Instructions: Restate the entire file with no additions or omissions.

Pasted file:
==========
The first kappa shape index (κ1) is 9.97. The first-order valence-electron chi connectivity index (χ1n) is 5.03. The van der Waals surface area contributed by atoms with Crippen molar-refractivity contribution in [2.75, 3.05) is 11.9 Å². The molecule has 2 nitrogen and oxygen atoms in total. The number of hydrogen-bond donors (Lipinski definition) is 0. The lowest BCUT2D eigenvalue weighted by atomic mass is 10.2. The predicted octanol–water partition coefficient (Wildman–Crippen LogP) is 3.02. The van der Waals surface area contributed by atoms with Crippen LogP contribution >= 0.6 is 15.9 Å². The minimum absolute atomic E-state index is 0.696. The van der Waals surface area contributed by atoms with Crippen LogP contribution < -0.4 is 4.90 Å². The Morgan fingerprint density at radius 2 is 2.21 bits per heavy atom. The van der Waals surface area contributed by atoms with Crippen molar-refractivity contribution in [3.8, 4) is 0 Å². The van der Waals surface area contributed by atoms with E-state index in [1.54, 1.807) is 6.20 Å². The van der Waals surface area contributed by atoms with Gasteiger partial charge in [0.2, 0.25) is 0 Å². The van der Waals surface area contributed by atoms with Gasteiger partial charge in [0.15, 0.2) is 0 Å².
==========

The first kappa shape index (κ1) is 9.97. The first-order valence-electron chi connectivity index (χ1n) is 5.03. The van der Waals surface area contributed by atoms with Crippen molar-refractivity contribution in [2.75, 3.05) is 11.9 Å². The molecule has 2 nitrogen and oxygen atoms in total. The number of hydrogen-bond donors (Lipinski definition) is 0. The lowest BCUT2D eigenvalue weighted by atomic mass is 10.2. The predicted octanol–water partition coefficient (Wildman–Crippen LogP) is 3.02. The van der Waals surface area contributed by atoms with Crippen LogP contribution >= 0.6 is 15.9 Å². The minimum absolute atomic E-state index is 0.696. The van der Waals surface area contributed by atoms with Crippen LogP contribution < -0.4 is 4.90 Å². The Morgan fingerprint density at radius 2 is 2.21 bits per heavy atom. The van der Waals surface area contributed by atoms with Crippen molar-refractivity contribution in [3.8, 4) is 0 Å². The van der Waals surface area contributed by atoms with E-state index in [1.54, 1.807) is 6.20 Å². The van der Waals surface area contributed by atoms with Gasteiger partial charge in [0.2, 0.25) is 0 Å². The van der Waals surface area contributed by atoms with Gasteiger partial charge in [0.15, 0.2) is 0 Å².